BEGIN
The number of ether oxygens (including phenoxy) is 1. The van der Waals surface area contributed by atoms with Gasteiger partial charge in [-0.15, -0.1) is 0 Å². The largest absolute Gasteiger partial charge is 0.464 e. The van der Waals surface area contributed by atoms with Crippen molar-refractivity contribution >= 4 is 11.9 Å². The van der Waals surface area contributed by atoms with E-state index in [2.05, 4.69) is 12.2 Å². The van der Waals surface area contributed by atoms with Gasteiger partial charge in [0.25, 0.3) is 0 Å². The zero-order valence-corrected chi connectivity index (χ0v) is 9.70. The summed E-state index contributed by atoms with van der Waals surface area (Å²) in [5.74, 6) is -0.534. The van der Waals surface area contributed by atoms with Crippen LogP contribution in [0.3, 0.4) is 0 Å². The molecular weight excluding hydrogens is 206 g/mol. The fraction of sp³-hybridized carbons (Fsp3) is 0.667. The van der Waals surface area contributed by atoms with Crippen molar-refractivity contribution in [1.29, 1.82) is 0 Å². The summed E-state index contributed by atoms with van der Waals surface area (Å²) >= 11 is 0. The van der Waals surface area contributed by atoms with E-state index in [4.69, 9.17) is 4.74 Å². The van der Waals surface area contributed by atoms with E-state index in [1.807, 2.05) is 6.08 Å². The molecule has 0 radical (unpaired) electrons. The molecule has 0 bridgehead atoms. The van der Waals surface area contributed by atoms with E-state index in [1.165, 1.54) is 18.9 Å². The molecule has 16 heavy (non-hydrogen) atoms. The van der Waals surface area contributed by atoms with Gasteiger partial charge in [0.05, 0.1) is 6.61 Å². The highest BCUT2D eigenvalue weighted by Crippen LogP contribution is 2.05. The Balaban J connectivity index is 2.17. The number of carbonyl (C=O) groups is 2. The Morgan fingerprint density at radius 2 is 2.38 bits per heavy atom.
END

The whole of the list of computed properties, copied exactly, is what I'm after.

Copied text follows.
The number of ether oxygens (including phenoxy) is 1. The van der Waals surface area contributed by atoms with Gasteiger partial charge in [-0.15, -0.1) is 0 Å². The largest absolute Gasteiger partial charge is 0.464 e. The van der Waals surface area contributed by atoms with Crippen molar-refractivity contribution >= 4 is 11.9 Å². The van der Waals surface area contributed by atoms with E-state index in [2.05, 4.69) is 12.2 Å². The van der Waals surface area contributed by atoms with Gasteiger partial charge in [0.25, 0.3) is 0 Å². The zero-order valence-corrected chi connectivity index (χ0v) is 9.70. The summed E-state index contributed by atoms with van der Waals surface area (Å²) in [5.74, 6) is -0.534. The van der Waals surface area contributed by atoms with Crippen LogP contribution in [0.3, 0.4) is 0 Å². The molecular weight excluding hydrogens is 206 g/mol. The fraction of sp³-hybridized carbons (Fsp3) is 0.667. The van der Waals surface area contributed by atoms with Crippen molar-refractivity contribution in [1.29, 1.82) is 0 Å². The summed E-state index contributed by atoms with van der Waals surface area (Å²) >= 11 is 0. The van der Waals surface area contributed by atoms with E-state index in [4.69, 9.17) is 4.74 Å². The van der Waals surface area contributed by atoms with E-state index in [1.807, 2.05) is 6.08 Å². The molecule has 0 radical (unpaired) electrons. The molecule has 0 bridgehead atoms. The van der Waals surface area contributed by atoms with E-state index in [1.165, 1.54) is 18.9 Å². The molecule has 16 heavy (non-hydrogen) atoms. The van der Waals surface area contributed by atoms with Gasteiger partial charge in [0.05, 0.1) is 6.61 Å². The highest BCUT2D eigenvalue weighted by Crippen LogP contribution is 2.05. The Balaban J connectivity index is 2.17. The number of carbonyl (C=O) groups is 2. The Morgan fingerprint density at radius 2 is 2.38 bits per heavy atom.